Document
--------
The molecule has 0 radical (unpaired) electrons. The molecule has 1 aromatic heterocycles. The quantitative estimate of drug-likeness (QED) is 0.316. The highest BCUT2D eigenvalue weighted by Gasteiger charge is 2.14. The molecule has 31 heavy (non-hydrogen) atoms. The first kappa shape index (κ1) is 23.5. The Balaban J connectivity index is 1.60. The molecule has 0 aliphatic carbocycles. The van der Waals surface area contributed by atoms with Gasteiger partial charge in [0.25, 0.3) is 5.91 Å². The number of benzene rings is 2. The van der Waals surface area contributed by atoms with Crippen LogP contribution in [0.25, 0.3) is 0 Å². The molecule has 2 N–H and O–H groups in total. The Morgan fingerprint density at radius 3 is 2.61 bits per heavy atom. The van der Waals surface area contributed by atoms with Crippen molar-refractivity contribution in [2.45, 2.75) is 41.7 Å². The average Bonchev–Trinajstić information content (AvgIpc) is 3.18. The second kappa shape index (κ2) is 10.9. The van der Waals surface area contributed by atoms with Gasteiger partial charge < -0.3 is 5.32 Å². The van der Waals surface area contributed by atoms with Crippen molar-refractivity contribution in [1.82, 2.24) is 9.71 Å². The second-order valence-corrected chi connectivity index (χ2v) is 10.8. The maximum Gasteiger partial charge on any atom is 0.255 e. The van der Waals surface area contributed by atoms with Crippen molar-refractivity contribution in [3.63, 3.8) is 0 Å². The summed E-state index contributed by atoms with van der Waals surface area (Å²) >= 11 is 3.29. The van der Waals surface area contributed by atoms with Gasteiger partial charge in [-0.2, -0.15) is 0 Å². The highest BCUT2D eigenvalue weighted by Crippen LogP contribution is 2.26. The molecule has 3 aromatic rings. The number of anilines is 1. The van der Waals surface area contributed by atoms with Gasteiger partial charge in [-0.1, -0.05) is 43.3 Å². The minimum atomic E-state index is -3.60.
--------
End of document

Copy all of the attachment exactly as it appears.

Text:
The molecule has 0 radical (unpaired) electrons. The molecule has 1 aromatic heterocycles. The quantitative estimate of drug-likeness (QED) is 0.316. The highest BCUT2D eigenvalue weighted by Gasteiger charge is 2.14. The molecule has 31 heavy (non-hydrogen) atoms. The first kappa shape index (κ1) is 23.5. The Balaban J connectivity index is 1.60. The molecule has 0 aliphatic carbocycles. The van der Waals surface area contributed by atoms with Gasteiger partial charge in [0.25, 0.3) is 5.91 Å². The number of benzene rings is 2. The van der Waals surface area contributed by atoms with Crippen LogP contribution in [0.25, 0.3) is 0 Å². The molecule has 2 N–H and O–H groups in total. The Morgan fingerprint density at radius 3 is 2.61 bits per heavy atom. The van der Waals surface area contributed by atoms with Crippen molar-refractivity contribution in [2.45, 2.75) is 41.7 Å². The average Bonchev–Trinajstić information content (AvgIpc) is 3.18. The second kappa shape index (κ2) is 10.9. The van der Waals surface area contributed by atoms with Gasteiger partial charge < -0.3 is 5.32 Å². The van der Waals surface area contributed by atoms with Crippen molar-refractivity contribution in [1.82, 2.24) is 9.71 Å². The second-order valence-corrected chi connectivity index (χ2v) is 10.8. The maximum Gasteiger partial charge on any atom is 0.255 e. The van der Waals surface area contributed by atoms with Crippen molar-refractivity contribution in [3.63, 3.8) is 0 Å². The summed E-state index contributed by atoms with van der Waals surface area (Å²) >= 11 is 3.29. The van der Waals surface area contributed by atoms with Gasteiger partial charge in [-0.2, -0.15) is 0 Å². The highest BCUT2D eigenvalue weighted by Crippen LogP contribution is 2.26. The molecule has 3 aromatic rings. The number of anilines is 1. The van der Waals surface area contributed by atoms with Gasteiger partial charge in [-0.1, -0.05) is 43.3 Å². The minimum atomic E-state index is -3.60.